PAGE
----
What is Motion sharpness on televisions? The sharpness of the image you see on television is not only determined by the resolution of the screen. In fact, with fast moving images, a complex interaction between your eyes and the screen technology plays the most important role. What about terms such as Black Frame Insertion and Motion Interpolation, and how do they impact motion sharpness?
Motion sharpness and blur explained
To show you how complex the interaction between our eyes and the screen is, all you need to do is check out a few simple demos here . Focusing on a fixed point or focusing on a moving object makes a huge difference. When an object moves quickly across the screen, in many cases we see a vague outline around it, and a lot of detail is lost. That concept is called ‘motion blur’ (not to be confused with the motion blur that results from taking a photo with a slow shutter speed, so that moving objects leave a trail against a still background).
How does this effect arise? When an object moves in real life, it does so smoothly, and our eyes follow it in a smooth motion. However, the screen only shows a limited number of frames per second, for example 50 fps. That image is displayed for 20 ms and the transition from one frame to the next is not smooth, the object jumps one step (the faster it moves, the more it jumps). We call such a technique sample and hold. However, our brain expects movement, and therefore our eyes keep moving smoothly to follow it. Result: the object is then 1/50 e of a second fixed in one place, and as we move our eyes slide a little out of our central view point. We perceive that as a blur.
A second factor that contributes to motion sharpness is the response speed of the pixel. After all, a pixel cannot switch infinitely fast from one state to another. OLED screens switch very quickly in practice (0.1ms), which is fast enough to no longer be relevant. But LCD screens can still be affected by the response time. How did that happen?
Suppose a white plane slides over a black background. At the front of the white plane, the pixels should switch from black to white, and at the back of the plane they should switch from white to black. If the next frame is displayed, and the transition of pixels takes too long, the previous image is still slightly visible while the next image is already appearing. Obviously, that causes even more blur.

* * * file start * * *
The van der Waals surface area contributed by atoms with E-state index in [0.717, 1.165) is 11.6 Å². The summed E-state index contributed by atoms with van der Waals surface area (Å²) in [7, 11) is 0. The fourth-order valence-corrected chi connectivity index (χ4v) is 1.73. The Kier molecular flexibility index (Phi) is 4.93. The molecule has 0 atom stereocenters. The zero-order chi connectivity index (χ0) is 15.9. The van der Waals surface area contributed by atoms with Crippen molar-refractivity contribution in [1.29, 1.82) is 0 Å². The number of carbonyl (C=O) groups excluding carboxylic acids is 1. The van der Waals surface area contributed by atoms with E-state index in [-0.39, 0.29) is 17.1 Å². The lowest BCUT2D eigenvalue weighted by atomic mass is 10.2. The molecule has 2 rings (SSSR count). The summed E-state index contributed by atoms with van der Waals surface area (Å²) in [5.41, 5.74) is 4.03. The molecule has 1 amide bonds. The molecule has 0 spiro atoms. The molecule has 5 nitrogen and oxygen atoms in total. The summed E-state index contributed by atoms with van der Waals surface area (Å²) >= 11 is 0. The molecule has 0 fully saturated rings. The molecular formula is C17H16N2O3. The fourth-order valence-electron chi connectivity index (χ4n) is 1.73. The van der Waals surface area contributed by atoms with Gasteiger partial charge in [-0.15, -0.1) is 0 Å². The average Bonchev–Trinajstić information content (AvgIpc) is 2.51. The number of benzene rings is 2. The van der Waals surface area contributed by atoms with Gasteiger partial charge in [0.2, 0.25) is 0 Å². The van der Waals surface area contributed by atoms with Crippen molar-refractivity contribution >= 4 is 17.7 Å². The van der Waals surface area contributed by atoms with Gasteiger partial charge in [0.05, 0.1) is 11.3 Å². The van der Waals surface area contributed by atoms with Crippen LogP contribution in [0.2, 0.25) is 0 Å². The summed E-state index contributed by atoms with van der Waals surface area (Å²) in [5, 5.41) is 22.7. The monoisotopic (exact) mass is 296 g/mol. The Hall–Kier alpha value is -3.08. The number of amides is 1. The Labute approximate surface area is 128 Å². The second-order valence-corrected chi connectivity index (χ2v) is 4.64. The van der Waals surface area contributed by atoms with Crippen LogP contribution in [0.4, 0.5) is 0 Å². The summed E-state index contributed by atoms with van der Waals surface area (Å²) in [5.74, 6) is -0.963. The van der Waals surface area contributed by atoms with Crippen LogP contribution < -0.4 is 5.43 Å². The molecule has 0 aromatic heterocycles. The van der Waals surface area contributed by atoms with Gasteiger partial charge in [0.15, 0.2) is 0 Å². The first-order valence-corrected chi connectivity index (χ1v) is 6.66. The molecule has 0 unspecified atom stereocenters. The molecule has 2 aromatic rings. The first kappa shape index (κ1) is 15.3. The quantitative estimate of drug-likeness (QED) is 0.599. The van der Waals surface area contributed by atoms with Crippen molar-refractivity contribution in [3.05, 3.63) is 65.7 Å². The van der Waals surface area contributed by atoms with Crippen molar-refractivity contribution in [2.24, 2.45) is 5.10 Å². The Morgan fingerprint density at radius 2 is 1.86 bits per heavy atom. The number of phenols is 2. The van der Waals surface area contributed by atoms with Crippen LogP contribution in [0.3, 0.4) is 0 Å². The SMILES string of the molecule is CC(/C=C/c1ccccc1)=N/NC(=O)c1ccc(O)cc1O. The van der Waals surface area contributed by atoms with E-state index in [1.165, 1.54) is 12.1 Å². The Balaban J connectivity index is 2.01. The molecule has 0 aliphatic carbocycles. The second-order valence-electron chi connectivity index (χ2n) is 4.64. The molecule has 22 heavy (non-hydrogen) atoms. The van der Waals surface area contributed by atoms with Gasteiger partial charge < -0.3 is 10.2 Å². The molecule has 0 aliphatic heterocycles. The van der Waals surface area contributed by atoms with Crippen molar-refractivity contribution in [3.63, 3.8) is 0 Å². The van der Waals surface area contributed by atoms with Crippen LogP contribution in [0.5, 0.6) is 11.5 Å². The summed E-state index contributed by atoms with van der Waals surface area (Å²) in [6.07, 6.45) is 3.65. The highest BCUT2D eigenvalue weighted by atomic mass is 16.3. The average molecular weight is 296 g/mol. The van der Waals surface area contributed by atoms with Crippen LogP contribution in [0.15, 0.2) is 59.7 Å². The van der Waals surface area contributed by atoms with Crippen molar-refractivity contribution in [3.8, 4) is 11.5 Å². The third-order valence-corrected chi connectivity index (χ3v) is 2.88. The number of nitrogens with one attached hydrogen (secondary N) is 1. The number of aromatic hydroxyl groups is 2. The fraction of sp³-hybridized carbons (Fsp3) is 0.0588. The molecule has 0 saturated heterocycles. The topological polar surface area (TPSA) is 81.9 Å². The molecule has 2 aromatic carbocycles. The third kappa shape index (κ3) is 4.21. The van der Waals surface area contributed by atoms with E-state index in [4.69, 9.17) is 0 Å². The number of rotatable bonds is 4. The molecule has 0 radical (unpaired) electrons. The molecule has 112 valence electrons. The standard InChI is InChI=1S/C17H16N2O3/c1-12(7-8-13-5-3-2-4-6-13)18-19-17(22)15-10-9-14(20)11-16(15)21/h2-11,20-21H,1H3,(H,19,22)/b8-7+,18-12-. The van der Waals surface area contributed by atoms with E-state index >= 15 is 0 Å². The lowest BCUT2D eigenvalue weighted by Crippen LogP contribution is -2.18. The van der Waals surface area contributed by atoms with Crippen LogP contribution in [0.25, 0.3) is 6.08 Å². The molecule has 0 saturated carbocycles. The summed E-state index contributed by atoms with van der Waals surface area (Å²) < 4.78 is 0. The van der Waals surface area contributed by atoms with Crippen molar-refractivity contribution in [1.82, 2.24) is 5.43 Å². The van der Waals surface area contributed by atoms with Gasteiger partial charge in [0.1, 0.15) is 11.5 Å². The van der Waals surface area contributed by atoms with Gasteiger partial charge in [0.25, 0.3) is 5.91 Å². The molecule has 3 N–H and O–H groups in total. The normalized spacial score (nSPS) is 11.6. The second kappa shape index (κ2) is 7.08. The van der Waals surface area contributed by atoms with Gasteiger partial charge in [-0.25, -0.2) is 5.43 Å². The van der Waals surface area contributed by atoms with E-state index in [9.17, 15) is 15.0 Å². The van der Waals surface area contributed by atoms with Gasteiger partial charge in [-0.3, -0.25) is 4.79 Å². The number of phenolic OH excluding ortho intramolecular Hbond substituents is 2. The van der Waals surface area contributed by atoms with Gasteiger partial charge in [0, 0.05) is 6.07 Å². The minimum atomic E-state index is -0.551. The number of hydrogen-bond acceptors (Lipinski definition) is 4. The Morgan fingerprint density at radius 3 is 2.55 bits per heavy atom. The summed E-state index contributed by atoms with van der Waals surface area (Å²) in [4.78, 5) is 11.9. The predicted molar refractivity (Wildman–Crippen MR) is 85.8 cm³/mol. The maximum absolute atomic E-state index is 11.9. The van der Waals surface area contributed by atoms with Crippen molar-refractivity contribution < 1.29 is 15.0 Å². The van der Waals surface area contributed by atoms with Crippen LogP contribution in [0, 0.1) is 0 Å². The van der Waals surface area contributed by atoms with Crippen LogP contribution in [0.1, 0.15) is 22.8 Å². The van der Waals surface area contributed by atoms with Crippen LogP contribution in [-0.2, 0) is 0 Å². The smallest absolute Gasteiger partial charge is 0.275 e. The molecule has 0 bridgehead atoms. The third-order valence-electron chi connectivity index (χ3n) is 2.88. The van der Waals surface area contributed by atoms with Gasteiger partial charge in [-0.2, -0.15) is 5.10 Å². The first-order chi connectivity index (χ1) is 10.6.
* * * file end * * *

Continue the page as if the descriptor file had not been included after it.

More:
In some extreme cases, it can also cause colored borders around the moving object. After all, a pixel is made up of a red, green and blue sub-pixel. If the response times differ significantly, you will get a colored border. For example, if you see a blue line behind a moving object, this means that the blue reacts more slowly and therefore remains visible for longer.
All very difficult problems. How are these solved in practice?
Sharper images due to Black Frame Insertion
One of the most obvious solutions to motion blur can be found by looking at the cause. The blur occurs because our eyes glide over an object that is actually stationary. When we display that object for a shorter time, we see less blur. A possible solution is, for example, to temporarily black out the screen (more specifically the backlight). We call this ‘Black Frame Insertion’ or BFI. This technique is very effective, but it has a few drawbacks. First, the picture gets significantly darker, because we show a black screen for part of the time. And second, if the frequency with which we introduce black images is not high enough, we will see flicker in the image. We insert more black images, for example twice as many as we have frames,
Another term related to BFI is Backlight Scanning (BLS). Instead of dimming the entire screen, it dims it to pieces. This is possible because an LCD screen does not put each frame on the screen at once, but typically builds up from top to bottom. By dividing the backlight into, for example, 10 rows and synchronizing it with showing a new frame, you get even sharper images. Conceptually you can say that a backlight that is divided into 10 sections is the equivalent of 9 Black Frame insertions since every part of the screen is dark 90% of the time.